This link shows some dark night examples of the G1, G2 & G3 differences:

After considering the different Generations, there is Thermal like the FLIR, which is the best for seeing warm-blooded creatures with prices down just under $2,000 now for the least inexpensive models.

You can buy several types of NV (Night Vision) equipment:
  1. Monocles (lowest cost)
  2. Binoculars
  3. Scopes, with sights, cross hairs, dots, etc.
These different types have different ways to use them.
  1. Hand held only (lowest cost)
  2. Hand held &/or head &/or helmet mount
  3. Rifle Mount
Obviously, the most flexible mounting is one that does it all.
Using a low cost Gen 1 Monocle hand held, it sees OK out to about 75 yards in an open field on a star lit night, but only 25 – 50 yards in heavy woods or a dark over cast night. It is a good starter tool and can be used by a sentry or guard post observing the area, but you cannot hardly aim or shoot a rifle with it at all.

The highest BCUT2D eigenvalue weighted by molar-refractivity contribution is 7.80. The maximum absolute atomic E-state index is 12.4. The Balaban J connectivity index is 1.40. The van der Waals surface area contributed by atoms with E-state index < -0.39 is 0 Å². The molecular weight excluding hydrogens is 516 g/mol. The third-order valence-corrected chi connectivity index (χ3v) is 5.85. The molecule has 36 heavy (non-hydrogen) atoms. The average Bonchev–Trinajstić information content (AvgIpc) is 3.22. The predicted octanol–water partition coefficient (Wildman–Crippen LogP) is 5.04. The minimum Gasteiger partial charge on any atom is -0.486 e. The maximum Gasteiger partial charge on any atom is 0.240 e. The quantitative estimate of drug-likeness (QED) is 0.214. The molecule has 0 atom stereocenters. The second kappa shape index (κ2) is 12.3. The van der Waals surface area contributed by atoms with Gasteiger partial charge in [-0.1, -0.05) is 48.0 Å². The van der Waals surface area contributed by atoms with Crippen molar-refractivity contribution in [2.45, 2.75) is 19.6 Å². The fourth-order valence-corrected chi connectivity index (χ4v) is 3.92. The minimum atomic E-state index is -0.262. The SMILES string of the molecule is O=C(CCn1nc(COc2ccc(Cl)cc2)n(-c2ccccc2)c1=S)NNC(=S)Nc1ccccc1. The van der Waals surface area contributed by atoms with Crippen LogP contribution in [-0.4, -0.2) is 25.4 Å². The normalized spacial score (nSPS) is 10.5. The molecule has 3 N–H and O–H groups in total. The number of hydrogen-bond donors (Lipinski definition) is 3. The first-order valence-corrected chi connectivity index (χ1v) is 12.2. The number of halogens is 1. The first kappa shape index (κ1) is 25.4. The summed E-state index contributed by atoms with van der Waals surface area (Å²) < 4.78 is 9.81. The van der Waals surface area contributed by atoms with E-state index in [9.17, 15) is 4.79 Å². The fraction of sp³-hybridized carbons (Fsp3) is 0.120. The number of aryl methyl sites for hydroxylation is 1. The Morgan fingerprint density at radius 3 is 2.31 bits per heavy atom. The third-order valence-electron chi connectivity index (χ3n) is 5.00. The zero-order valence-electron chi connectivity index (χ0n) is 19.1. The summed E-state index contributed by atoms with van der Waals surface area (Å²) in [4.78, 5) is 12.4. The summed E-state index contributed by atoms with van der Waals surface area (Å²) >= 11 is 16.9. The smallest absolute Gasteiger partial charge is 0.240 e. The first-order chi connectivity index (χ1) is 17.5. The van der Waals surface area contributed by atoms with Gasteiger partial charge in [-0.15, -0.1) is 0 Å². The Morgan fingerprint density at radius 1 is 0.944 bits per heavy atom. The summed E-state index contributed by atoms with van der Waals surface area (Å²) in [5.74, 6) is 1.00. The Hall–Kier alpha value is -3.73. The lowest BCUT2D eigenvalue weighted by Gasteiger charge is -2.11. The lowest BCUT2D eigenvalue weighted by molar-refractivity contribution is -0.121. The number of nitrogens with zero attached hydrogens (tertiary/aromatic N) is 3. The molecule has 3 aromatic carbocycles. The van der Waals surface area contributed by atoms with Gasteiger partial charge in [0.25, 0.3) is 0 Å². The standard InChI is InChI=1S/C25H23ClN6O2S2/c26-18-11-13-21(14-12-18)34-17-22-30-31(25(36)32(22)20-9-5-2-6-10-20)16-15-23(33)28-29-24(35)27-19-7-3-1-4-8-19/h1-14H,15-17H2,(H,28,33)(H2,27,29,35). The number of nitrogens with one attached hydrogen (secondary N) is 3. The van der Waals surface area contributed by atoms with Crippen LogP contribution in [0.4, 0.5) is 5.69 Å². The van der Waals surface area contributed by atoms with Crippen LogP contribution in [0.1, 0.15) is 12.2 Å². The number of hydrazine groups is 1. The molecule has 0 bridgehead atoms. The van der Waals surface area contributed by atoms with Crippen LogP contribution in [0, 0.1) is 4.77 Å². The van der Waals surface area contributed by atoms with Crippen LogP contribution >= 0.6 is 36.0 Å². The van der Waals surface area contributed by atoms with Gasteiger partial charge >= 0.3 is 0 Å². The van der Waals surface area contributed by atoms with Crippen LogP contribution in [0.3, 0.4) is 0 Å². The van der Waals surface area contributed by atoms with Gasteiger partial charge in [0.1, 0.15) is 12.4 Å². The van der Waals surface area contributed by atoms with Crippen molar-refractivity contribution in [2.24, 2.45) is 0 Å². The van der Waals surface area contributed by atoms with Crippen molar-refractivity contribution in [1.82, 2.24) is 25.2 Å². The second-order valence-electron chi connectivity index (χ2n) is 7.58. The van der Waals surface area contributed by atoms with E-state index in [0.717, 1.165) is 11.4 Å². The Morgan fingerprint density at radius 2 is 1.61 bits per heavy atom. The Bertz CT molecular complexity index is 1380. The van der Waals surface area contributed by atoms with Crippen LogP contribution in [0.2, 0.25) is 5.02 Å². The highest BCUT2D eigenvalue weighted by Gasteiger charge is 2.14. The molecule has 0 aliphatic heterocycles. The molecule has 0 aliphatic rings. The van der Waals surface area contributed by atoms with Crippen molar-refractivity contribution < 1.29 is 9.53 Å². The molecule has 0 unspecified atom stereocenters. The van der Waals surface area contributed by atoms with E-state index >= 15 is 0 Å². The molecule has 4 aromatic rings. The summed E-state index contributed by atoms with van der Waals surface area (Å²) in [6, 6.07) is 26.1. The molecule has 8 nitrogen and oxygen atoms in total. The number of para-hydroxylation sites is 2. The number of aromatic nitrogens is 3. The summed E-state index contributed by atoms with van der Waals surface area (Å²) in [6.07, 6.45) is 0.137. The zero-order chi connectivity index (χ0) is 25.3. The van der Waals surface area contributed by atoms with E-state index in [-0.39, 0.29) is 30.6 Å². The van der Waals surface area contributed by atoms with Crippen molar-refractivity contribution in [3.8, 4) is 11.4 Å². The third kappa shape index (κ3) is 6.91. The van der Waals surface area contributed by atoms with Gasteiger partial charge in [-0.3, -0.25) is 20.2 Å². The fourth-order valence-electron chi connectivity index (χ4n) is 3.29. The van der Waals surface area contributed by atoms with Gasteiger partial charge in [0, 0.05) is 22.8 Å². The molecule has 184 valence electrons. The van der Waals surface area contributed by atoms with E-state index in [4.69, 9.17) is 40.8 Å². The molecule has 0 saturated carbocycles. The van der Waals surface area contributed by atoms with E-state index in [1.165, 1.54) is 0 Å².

I like the Gen 3 PVS-14. It does not have any type of sighting like a scope does, but it is small and will mount in line with many scopes or sighting systems and will see 100 to 200  yards in most conditions except fog which favors a thermal sight. Here is a 100-yard example for the PVS-14:

It usually comes with a head mounting harness and a rail mount that will fit behind your scope and you can buy a Mitch helmet mount for about a hundred dollars. A very important feature is that the PVS is GATED. It switches off when exposed to light, protecting if from washing out like less expensive brands do. I have heard that being exposed to light a few times can render them useless.